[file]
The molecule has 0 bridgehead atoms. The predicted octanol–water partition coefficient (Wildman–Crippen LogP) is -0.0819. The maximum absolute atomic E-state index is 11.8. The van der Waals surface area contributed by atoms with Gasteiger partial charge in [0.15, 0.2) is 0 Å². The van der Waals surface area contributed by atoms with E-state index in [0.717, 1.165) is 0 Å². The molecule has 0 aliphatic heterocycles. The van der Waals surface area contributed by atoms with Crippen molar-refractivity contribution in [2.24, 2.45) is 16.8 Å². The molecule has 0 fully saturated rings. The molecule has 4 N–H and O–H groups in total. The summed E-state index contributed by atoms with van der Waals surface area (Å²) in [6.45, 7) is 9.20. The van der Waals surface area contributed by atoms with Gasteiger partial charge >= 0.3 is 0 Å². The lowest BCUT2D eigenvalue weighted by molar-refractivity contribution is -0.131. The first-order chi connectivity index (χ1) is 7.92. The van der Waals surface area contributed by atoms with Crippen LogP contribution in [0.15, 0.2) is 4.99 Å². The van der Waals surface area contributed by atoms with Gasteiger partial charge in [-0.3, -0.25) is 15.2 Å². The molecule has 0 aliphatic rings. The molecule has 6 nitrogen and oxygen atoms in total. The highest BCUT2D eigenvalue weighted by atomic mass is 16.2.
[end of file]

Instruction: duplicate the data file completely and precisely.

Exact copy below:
The molecule has 0 bridgehead atoms. The predicted octanol–water partition coefficient (Wildman–Crippen LogP) is -0.0819. The maximum absolute atomic E-state index is 11.8. The van der Waals surface area contributed by atoms with Gasteiger partial charge in [0.15, 0.2) is 0 Å². The van der Waals surface area contributed by atoms with E-state index in [0.717, 1.165) is 0 Å². The molecule has 0 aliphatic heterocycles. The van der Waals surface area contributed by atoms with Crippen molar-refractivity contribution in [2.24, 2.45) is 16.8 Å². The molecule has 0 fully saturated rings. The molecule has 4 N–H and O–H groups in total. The summed E-state index contributed by atoms with van der Waals surface area (Å²) in [6.45, 7) is 9.20. The van der Waals surface area contributed by atoms with Gasteiger partial charge >= 0.3 is 0 Å². The lowest BCUT2D eigenvalue weighted by molar-refractivity contribution is -0.131. The first-order chi connectivity index (χ1) is 7.92. The van der Waals surface area contributed by atoms with Crippen LogP contribution in [0.15, 0.2) is 4.99 Å². The van der Waals surface area contributed by atoms with Gasteiger partial charge in [-0.3, -0.25) is 15.2 Å². The molecule has 0 aliphatic rings. The molecule has 6 nitrogen and oxygen atoms in total. The highest BCUT2D eigenvalue weighted by atomic mass is 16.2.